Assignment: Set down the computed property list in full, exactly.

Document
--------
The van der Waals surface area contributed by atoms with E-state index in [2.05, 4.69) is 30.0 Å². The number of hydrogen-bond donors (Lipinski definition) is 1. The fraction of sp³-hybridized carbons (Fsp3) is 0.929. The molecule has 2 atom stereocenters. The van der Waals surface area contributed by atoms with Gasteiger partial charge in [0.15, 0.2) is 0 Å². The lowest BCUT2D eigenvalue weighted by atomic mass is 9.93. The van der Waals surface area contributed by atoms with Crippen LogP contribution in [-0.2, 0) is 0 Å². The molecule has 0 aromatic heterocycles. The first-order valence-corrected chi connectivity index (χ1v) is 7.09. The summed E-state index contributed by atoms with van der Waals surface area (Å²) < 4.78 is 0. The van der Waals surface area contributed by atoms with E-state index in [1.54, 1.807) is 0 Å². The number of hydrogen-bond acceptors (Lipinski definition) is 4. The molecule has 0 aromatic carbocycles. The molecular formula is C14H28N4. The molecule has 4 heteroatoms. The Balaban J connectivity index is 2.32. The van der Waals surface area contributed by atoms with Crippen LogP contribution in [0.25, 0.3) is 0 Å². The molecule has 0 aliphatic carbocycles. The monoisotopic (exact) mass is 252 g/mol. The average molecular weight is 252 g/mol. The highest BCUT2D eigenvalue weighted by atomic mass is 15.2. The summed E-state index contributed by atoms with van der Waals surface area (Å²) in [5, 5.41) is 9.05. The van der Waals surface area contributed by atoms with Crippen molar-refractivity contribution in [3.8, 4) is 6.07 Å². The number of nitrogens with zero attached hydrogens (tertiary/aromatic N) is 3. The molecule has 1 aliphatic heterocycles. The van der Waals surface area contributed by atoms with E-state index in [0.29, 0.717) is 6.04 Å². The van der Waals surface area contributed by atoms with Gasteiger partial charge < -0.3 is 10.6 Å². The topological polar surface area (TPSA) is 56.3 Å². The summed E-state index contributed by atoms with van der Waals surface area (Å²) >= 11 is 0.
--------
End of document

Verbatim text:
The van der Waals surface area contributed by atoms with E-state index in [2.05, 4.69) is 30.0 Å². The number of hydrogen-bond donors (Lipinski definition) is 1. The fraction of sp³-hybridized carbons (Fsp3) is 0.929. The molecule has 2 atom stereocenters. The van der Waals surface area contributed by atoms with Gasteiger partial charge in [0.15, 0.2) is 0 Å². The lowest BCUT2D eigenvalue weighted by atomic mass is 9.93. The van der Waals surface area contributed by atoms with Crippen LogP contribution in [-0.2, 0) is 0 Å². The molecule has 0 aromatic heterocycles. The first-order valence-corrected chi connectivity index (χ1v) is 7.09. The summed E-state index contributed by atoms with van der Waals surface area (Å²) < 4.78 is 0. The van der Waals surface area contributed by atoms with E-state index in [1.54, 1.807) is 0 Å². The number of hydrogen-bond acceptors (Lipinski definition) is 4. The molecule has 0 aromatic carbocycles. The molecular formula is C14H28N4. The molecule has 4 heteroatoms. The Balaban J connectivity index is 2.32. The van der Waals surface area contributed by atoms with Crippen LogP contribution in [0.25, 0.3) is 0 Å². The molecule has 0 aliphatic carbocycles. The monoisotopic (exact) mass is 252 g/mol. The average molecular weight is 252 g/mol. The highest BCUT2D eigenvalue weighted by atomic mass is 15.2. The summed E-state index contributed by atoms with van der Waals surface area (Å²) in [5, 5.41) is 9.05. The van der Waals surface area contributed by atoms with Crippen molar-refractivity contribution in [3.8, 4) is 6.07 Å². The number of nitrogens with zero attached hydrogens (tertiary/aromatic N) is 3. The molecule has 1 aliphatic heterocycles. The van der Waals surface area contributed by atoms with E-state index in [0.29, 0.717) is 6.04 Å². The van der Waals surface area contributed by atoms with Gasteiger partial charge < -0.3 is 10.6 Å². The topological polar surface area (TPSA) is 56.3 Å². The summed E-state index contributed by atoms with van der Waals surface area (Å²) >= 11 is 0.